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Will Bankruptcy Wipe Out All of My Personal Debts?

December 15th, 2020 at 1:25 pm

debtThe United States is a notoriously consumeristic society. Having good credit is a necessity to buy a home and a reliable vehicle. Credit must be built, often through the usage of credit cards and the ability to repay the credit card debt. Sometimes, however, we accumulate debt and get in too far over our heads. Other times, a major unforeseen life event occurs—one which we are unprepared to handle financially. When this happens, filing for bankruptcy may help struggling individuals and families. When considering bankruptcy, the first question on many minds is, “Will it get rid of all of my personal debts”?

Understanding Bankruptcy

Bankruptcy is a federally approved process through which an individual or a company can reduce their debt. Those who are authorized for the process may have debts written off or repaid under a new agreement. The method used depends directly on the type of bankruptcy approved. The most typical forms of the process are Chapter 11 for businesses or Chapter 7 or Chapter 13 for private consumers, although others are available under appropriate circumstances. These chapters refer to the specific section of the United States Bankruptcy Code that will apply in a given case. Meanwhile, while the process is underway, all collection activities related to your debts—including lawsuits and foreclosure proceedings must stop.

Will All Debts Be Cleared?

If you are wondering whether bankruptcy resets your credit, enabling you to begin as though the debt never occurred, the answer is “no.” Filing for bankruptcy allows those who meet eligibility requirements to rid themselves of some but not all debt. Financial obligations that do not typically qualify to be wiped clean are child support, alimony, taxes, student loans, and secured debt. Although they may not be totally discharged, some may be eligible for a restructured payment plan. Some of the most common discharged liabilities include:

  • Unsecured debt
  • Credit card balances
  • Income tax debt
  • Medical bills

Why Might You Choose Not to File Bankruptcy?

What prevents consumers from racking up unrepayable amounts on credit cards, filing for bankruptcy, and doing it again? It is illegal for employers to discriminate against those filing for bankruptcy, and many things, such as your house, could be exempt from being seized as you progress. However, possible disadvantages do exist, which may give cause you to look for bankruptcy alternatives. These potential drawbacks include:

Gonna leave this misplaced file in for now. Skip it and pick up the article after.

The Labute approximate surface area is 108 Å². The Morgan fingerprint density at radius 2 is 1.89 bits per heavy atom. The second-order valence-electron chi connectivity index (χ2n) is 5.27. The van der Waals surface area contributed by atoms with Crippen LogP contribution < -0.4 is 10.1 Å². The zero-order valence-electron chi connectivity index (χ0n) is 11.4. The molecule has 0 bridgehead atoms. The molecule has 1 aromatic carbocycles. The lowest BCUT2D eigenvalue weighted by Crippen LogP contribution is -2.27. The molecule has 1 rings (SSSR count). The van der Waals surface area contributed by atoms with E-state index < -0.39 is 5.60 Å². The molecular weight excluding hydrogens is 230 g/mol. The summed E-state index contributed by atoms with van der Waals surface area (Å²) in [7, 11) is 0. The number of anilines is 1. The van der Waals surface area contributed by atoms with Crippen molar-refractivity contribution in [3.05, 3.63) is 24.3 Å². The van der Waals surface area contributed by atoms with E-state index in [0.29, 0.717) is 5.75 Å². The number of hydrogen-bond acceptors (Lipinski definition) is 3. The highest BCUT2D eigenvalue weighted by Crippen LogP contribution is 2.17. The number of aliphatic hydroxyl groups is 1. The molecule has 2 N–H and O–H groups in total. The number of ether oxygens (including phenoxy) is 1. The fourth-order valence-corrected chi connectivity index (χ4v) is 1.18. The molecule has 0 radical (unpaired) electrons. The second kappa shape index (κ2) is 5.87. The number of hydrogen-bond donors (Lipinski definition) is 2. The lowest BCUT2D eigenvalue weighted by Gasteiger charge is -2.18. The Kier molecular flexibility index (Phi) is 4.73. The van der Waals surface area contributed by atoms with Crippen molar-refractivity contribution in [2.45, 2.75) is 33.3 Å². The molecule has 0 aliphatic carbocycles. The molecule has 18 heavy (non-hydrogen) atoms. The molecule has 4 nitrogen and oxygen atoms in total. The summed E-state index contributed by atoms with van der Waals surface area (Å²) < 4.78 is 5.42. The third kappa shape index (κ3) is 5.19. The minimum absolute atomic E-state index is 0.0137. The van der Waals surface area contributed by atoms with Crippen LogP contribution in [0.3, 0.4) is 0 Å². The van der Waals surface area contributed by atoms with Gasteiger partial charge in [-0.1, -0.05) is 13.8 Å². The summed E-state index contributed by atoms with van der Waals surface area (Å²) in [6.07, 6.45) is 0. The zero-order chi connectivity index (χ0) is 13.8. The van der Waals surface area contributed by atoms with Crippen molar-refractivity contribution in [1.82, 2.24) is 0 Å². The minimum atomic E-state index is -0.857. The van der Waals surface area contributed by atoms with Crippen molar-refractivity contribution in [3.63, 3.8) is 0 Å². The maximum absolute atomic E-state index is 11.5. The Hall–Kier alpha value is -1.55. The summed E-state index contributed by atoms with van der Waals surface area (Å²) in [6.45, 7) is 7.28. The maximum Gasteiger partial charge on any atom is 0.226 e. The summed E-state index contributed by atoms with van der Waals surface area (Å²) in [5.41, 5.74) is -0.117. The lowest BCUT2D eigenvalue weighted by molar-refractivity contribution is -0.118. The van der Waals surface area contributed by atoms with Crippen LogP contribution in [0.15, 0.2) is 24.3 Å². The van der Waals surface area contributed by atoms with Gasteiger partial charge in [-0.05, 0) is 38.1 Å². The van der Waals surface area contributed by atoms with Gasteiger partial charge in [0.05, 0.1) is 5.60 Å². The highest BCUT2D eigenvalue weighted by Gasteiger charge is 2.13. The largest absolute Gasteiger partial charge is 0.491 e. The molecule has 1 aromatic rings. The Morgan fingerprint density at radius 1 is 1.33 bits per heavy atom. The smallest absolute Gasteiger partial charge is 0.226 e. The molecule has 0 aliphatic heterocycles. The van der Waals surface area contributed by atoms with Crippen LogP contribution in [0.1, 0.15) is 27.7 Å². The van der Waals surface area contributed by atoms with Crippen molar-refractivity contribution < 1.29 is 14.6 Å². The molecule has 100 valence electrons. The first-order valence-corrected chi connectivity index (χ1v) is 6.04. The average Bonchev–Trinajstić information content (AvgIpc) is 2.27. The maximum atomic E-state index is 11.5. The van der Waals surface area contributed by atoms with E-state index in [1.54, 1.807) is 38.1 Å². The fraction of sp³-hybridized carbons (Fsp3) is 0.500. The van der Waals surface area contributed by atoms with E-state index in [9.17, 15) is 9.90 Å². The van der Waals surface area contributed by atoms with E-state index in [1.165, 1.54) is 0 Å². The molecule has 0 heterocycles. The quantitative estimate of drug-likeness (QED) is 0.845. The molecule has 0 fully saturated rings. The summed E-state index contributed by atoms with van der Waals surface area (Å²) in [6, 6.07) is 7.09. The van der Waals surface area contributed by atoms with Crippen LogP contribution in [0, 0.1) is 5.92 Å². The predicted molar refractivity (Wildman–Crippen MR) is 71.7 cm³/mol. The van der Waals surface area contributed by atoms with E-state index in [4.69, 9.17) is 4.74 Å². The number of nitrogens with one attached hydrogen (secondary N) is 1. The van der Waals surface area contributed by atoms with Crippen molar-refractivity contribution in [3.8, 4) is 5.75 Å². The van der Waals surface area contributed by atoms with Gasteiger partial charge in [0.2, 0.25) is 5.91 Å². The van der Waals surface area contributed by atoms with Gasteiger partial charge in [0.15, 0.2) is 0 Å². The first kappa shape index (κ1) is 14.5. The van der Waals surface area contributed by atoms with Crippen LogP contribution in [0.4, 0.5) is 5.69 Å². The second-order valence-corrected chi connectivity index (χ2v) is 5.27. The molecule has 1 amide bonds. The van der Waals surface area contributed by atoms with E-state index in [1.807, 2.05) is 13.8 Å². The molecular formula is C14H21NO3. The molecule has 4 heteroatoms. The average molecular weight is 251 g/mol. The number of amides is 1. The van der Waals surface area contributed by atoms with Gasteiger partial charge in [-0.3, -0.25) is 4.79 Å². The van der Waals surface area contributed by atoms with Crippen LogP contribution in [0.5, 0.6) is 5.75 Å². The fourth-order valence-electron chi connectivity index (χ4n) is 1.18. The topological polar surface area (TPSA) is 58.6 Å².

• Not all debts are eligible for discharge through bankruptcy.
  • Your circumstances will determine if your home or car must be sold to pay off your debts.
  • Depending on the type of bankruptcy, it can remain on your credit reports for up to ten years, preventing you from obtaining loans and causing increased interest rates.

A Texas Bankruptcy Attorney Can Help

You may know a relative or a friend who told you that filing for bankruptcy wiped away all of their stress and was the best decision they ever made. That is excellent news. However, it is not the right solution for every case. Your financial situation is as unique as your thumbprint, and it requires the assistance of a trained professional to analyze each detail and weigh the options. If you would like help determining if bankruptcy is the best solution for you and your family, contact an experienced San Antonio bankruptcy lawyer at the Law Offices of Chance M. McGhee. Call 210-342-6400 for a free consultation.

 

Source:

https://www.uscourts.gov/services-forms/bankruptcy/bankruptcy-basics

Debt Dilemmas: Common Concerns about Chapter 13 Bankruptcy Process

July 10th, 2015 at 7:10 pm

Texas chapter 13 lawyer, Texas chapter 7 attorney, Texas bankruptcy lawyer, There are many options available to Americans who want to resolve their debts, but for those who wish to avoid a mass liquidation of assets, chapter 13 bankruptcy may be the answer. If you are struggling with insurmountable debt, you likely have many questions and concerns about the chapter 13 bankruptcy process.

An experienced bankruptcy attorney can evaluate your situation, address your concerns, and provide recommendations for debt relief. In the meantime, here are three common questions about chapter 13 bankruptcy:

Will I Lose My Property?

Many first-time bankruptcy filers confuse chapter 7 and chapter 13 bankruptcies. Unlike chapter 13, chapter 7 bankruptcy involves liquidating assets to pay creditors. However, chapter 13 filers can keep their assets and instead pay debts through a structured repayment plan, according to Uscourts.gov.

What If I Cannot Keep up with My Payments?

Chapter 13 works by restructuring your debt into a more manageable payment plan that takes into account your total debt owed and your ability to pay. In some cases, it is possible to modify a repayment plan; however, debtors who cannot keep up with payments may eventually have to transfer their case to chapter 7 bankruptcy.

How Does Chapter 13 Bankruptcy Affect Tax Debts?

Bankruptcy laws treat credit card bills, mortgages, and similar debts differently than federal and state tax debts. However, chapter 13 bankruptcy places all of these debts – including tax debt – into the applicant’s payment plan.

If you are struggling with debt and want to know if chapter 13 bankruptcy is right for you, contact the Law Offices of Chance M. McGhee. With more than two decades of experience as a skilled San Antonio bankruptcy lawyer, Mr. McGhee has the resources to guide you through the bankruptcy process. Call our office today for a free consultation at 210-342-3400.

Call today for a FREE Consultation

210-342-3400

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